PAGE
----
Phillip Hammond’s inaugural Autumn Statement, to be delivered this Wednesday, will be the Chancellor’s first opportunity to set out his vision for the economy post-Brexit. Amid rumours of a snap general election early in 2017, the challenge facing the Chancellor is how to balance ongoing management of the public finances with a few targeted pre-election incentives. With anti-establishment sentiment the global political theme of 2016, he will no doubt aim to position the Conservatives as a party that understands the pressures facing the average working man and woman. To this end, four months into his post, Mr Hammond has already sought to distance himself from the austerity-centric approach adopted by his predecessor. It is therefore expected that he will relax rules on Government borrowing, allowing for Keynesian-style investment in infrastructure as an economic stimulus.
However, despite the Chancellor’s attempts to differentiate himself from George Osborne, recent figures published by the IFS suggest that the Government will overshoot its borrowing target for the current fiscal year by more than £5 bn (£60.5 bn vs. a forecast of £55.5 bn) and therefore he will likely have to continue to implement austerity measures into the next parliament. Recognising the potential short-term economic impact of Brexit, the IFS has called for temporary cuts to VAT and a relaxation of stamp duty, but notes that targeted tax rises and spending cuts will likely be required if the Government is to balance the books. Under the “five year tax lock” announced by then PM David Cameron in 2015, the Government is precluded from increasing income tax, national insurance and VAT until 2020; similarly, it is expected that Mrs May will today confirm the Government’s commitment to a low corporation tax regime. With the Chancellor’s hands pretty tightly bound, it is unlikely that there will be any major tax-related surprises in his speech.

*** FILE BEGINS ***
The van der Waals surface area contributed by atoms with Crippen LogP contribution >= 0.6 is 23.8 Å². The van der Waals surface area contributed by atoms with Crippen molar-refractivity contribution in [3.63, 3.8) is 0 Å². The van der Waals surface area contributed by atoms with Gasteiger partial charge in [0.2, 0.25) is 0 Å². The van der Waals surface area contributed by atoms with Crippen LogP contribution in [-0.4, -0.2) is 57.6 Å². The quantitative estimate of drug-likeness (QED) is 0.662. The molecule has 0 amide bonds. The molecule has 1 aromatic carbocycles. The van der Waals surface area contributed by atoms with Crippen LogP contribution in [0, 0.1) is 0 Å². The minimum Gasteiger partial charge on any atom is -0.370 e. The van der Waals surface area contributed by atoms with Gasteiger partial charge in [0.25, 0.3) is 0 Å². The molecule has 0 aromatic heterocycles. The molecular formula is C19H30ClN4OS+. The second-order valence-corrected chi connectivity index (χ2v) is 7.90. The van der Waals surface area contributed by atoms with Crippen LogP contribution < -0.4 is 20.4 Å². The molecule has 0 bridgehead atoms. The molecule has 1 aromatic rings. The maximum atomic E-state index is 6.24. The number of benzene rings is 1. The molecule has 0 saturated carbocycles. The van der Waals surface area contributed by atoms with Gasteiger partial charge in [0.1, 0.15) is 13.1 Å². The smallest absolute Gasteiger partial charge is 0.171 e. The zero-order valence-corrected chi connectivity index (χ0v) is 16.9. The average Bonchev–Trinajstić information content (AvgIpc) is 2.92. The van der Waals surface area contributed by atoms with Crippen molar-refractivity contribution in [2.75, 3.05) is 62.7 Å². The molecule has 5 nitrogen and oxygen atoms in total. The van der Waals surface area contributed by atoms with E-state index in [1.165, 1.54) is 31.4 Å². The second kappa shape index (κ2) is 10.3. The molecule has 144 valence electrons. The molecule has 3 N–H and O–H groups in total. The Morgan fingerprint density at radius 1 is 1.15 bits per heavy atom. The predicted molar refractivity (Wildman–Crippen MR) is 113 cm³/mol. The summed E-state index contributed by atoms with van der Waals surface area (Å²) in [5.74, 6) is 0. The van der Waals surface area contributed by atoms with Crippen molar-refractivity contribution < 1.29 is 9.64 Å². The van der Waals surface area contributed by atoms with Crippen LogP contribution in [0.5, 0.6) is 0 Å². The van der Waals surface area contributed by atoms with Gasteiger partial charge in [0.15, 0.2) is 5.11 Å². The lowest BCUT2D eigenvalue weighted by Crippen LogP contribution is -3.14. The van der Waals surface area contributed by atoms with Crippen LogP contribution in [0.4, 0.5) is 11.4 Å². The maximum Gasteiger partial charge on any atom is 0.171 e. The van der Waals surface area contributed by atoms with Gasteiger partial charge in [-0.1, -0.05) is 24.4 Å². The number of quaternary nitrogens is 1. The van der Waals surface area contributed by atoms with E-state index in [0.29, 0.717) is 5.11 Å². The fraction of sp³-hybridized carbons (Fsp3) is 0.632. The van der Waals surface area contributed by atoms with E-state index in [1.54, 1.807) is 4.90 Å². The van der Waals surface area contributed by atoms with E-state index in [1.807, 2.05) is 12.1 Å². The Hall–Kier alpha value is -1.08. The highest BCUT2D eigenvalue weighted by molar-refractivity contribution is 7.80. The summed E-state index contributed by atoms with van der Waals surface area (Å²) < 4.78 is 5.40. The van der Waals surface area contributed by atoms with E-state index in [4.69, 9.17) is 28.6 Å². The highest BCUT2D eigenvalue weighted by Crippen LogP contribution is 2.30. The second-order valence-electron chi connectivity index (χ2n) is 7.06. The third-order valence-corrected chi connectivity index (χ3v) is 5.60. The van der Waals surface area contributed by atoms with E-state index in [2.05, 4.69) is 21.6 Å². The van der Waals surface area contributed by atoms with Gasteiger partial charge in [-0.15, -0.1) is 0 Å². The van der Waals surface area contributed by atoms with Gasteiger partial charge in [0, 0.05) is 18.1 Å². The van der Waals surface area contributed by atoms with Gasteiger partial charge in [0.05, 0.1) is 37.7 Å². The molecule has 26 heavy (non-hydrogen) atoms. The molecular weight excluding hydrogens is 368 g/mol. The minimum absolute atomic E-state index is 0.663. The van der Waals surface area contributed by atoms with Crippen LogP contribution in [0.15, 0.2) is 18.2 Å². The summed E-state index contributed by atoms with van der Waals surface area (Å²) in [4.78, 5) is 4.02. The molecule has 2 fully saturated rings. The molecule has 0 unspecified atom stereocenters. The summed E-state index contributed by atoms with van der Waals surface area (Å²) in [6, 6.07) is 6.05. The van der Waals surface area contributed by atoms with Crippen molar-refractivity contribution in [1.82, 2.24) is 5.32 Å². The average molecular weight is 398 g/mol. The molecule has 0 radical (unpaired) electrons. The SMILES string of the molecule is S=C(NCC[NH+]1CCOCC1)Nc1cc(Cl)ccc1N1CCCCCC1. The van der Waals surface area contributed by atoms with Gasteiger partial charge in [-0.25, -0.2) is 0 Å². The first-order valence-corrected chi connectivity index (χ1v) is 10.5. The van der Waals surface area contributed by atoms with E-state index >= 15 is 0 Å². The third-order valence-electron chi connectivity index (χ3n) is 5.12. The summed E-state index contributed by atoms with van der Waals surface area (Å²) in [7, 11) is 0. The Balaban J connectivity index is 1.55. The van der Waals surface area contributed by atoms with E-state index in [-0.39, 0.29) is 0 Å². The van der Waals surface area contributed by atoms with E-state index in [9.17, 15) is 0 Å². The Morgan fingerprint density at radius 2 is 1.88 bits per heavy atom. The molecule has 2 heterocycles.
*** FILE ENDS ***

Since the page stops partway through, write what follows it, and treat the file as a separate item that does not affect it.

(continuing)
From a Northern Irish perspective, what do we hope to see?
- An increase in the annual investment allowance would be welcome boost to many small business. From 2008, the AIA has varied between £25,000 per annum and £500,000 and currently stands at £200,000. Restoration of the previous £500,000 limit would help create an incentive for capital investment and ultimately job creation;
- While there are currently an encouraging number of cranes over the Belfast skyline, our construction sector is still recovering from the recession and we need to have clarity around the availability of funding for major infrastructure projects such as the York Street Interchange;
- A clear commitment to retaining entrepreneurs’ relief at its current level of 10% on the first £10m of lifetime gains. Each year rumours abound that ER is in the firing line and business owners wait nervously to see whether their exit plans are likely to become significantly less appealing. Most businesses in NI are of a size that this relief provides a significant enhancement to shareholder returns and acts as an incentive for people to invest in and grow their businesses.
Whatever the outcome of the Autumn Statement, we remain focused on helping local and non-local businesses implement their growth plans. Whether you are considering raising finance for a major project, are thinking about an acquisition, or want to start planning towards selling your business, we would be delighted to hear from you.